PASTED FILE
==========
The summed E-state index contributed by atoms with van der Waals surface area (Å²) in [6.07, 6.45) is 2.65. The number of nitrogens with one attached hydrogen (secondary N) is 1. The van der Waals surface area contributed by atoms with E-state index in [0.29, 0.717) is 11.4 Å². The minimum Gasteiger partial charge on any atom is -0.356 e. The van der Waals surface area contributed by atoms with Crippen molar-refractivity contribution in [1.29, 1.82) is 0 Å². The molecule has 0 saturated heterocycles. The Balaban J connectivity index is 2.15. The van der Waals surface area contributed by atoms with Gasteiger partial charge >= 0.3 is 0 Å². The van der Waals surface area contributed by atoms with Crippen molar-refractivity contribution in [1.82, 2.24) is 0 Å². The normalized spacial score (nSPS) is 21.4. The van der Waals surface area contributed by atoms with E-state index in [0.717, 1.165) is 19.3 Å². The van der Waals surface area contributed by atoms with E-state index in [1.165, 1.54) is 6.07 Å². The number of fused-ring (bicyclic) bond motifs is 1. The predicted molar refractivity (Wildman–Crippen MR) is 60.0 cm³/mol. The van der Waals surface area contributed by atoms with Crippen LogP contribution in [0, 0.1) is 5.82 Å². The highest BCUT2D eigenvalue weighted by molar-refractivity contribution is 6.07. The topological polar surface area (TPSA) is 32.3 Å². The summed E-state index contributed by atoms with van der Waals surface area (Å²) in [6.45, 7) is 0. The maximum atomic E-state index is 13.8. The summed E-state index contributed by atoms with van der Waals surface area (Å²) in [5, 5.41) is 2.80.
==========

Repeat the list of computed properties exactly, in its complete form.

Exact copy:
The summed E-state index contributed by atoms with van der Waals surface area (Å²) in [6.07, 6.45) is 2.65. The number of nitrogens with one attached hydrogen (secondary N) is 1. The van der Waals surface area contributed by atoms with E-state index in [0.29, 0.717) is 11.4 Å². The minimum Gasteiger partial charge on any atom is -0.356 e. The van der Waals surface area contributed by atoms with Crippen molar-refractivity contribution in [1.29, 1.82) is 0 Å². The molecule has 0 saturated heterocycles. The Balaban J connectivity index is 2.15. The van der Waals surface area contributed by atoms with Gasteiger partial charge >= 0.3 is 0 Å². The van der Waals surface area contributed by atoms with Crippen molar-refractivity contribution in [1.82, 2.24) is 0 Å². The normalized spacial score (nSPS) is 21.4. The van der Waals surface area contributed by atoms with E-state index in [0.717, 1.165) is 19.3 Å². The van der Waals surface area contributed by atoms with E-state index in [1.165, 1.54) is 6.07 Å². The number of fused-ring (bicyclic) bond motifs is 1. The predicted molar refractivity (Wildman–Crippen MR) is 60.0 cm³/mol. The van der Waals surface area contributed by atoms with Crippen LogP contribution in [0, 0.1) is 5.82 Å². The highest BCUT2D eigenvalue weighted by molar-refractivity contribution is 6.07. The topological polar surface area (TPSA) is 32.3 Å². The summed E-state index contributed by atoms with van der Waals surface area (Å²) in [6.45, 7) is 0. The maximum atomic E-state index is 13.8. The summed E-state index contributed by atoms with van der Waals surface area (Å²) in [5, 5.41) is 2.80.